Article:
Ecocentric

Frankincensored: How a Venerable Christmas Gift Could Be Headed for Extinction

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In the days before Amazon Prime, your Christmas gift-giving options were somewhat more limited. So it that the three wise men in the Biblical account brought local gifts to the baby Jesus in Bethlehem: gold, frankincense and myrhh, each a proper offering for a king—if, perhaps, not all that useful for an infant. (Maybe someone could have bought a baby walker?)

But at least one of those Biblical gifts may be on the way out. According to ecologists from the Netherlands and Ethiopia, the Boswellia tree—which produces the perfume frankincense—is on a path to extinction, thanks to fire, insect attacks and grazing. The trees—which grow in the Horn of Africa and the Arabian peninsula, hence the connection the Nativity story—are declining so rapidly that production of the frankincense resin could fall by half over the next 15 years, and Boswellia tree numbers could drop by 90% over the next half-century.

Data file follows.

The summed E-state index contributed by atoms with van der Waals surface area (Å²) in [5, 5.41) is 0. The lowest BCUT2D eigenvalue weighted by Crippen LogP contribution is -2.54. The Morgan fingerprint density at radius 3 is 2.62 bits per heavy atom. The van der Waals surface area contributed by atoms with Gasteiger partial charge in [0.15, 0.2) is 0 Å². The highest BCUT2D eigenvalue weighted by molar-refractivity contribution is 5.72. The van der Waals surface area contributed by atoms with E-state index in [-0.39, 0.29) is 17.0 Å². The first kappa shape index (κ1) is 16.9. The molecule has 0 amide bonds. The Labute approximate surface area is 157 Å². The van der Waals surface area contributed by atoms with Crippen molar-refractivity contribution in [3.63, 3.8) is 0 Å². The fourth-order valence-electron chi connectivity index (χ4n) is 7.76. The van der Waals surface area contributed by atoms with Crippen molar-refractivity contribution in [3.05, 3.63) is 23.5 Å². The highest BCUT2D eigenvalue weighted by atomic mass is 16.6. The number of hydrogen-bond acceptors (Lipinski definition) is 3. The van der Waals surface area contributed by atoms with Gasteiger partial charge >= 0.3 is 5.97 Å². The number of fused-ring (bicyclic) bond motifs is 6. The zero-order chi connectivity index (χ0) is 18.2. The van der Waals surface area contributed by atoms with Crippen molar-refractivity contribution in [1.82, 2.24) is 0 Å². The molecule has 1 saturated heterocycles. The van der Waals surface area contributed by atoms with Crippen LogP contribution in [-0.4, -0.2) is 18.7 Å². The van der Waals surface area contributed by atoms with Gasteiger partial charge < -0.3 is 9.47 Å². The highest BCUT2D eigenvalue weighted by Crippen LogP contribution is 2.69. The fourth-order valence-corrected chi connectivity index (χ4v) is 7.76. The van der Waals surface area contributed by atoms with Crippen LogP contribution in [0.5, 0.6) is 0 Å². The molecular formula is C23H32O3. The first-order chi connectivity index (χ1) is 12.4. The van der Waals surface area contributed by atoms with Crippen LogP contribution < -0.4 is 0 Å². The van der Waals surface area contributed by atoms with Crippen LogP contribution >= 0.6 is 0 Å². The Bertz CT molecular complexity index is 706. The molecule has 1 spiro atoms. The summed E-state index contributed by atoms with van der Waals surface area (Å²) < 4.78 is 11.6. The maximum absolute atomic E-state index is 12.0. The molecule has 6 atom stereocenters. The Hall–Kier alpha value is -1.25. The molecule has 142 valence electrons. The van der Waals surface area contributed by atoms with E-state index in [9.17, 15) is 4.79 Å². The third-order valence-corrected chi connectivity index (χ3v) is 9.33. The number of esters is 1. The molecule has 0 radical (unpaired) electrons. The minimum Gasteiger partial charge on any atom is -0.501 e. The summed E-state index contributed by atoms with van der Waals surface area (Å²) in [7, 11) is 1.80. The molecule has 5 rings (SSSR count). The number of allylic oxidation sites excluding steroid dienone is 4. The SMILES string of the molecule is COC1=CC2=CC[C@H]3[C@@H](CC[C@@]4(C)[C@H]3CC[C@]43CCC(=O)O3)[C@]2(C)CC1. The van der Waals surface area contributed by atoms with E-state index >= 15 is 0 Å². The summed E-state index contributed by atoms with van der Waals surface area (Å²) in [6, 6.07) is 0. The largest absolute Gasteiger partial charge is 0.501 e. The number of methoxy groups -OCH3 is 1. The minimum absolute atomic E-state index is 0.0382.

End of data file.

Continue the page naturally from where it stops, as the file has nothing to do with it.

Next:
Here’s Frans Bongers of Wageningen University, a lead author on the paper, which was published in the British Ecological Society’s Journal of Applied Ecology:

Current management of Boswellia populations is clearly unsustainable. Our models show that within 50 years populations of Boswellia will be decimated, and the declining populations mean frankincense production is doomed. This is a rather alarming message for the incense industry and conservation organisations.

Working in a village in northwest Ethiopia, the research team studied 13 two-hectare plots—some where trees were tapped for frankincense and some where they were left untouched. They monitored more than 6,000 Boswellia trees for two years, then used that data to construct models to predict what would happen to the species in the future. Boswellia trees that had been harvested for frankincense suffered, but so did trees that hadn’t been harvested for the incense. (The perfume has been traded internationally for thousands of years and is still used today in some churches.)

The problem isn’t the frankincense harvesting itself—rather, the researchers believe the main cause of the decline is likely burning for agriculture, grazing and attacks by the long-horn beetle, which lays eggs under the tree’s bark. Unless local authorities help farmers better manage the Boswellia trees—which may include putting large areas of the trees off-limits for years to allow the numbers to rebound—one of the Magi is going to have to find a new gift. Can I suggest an iPad 2?

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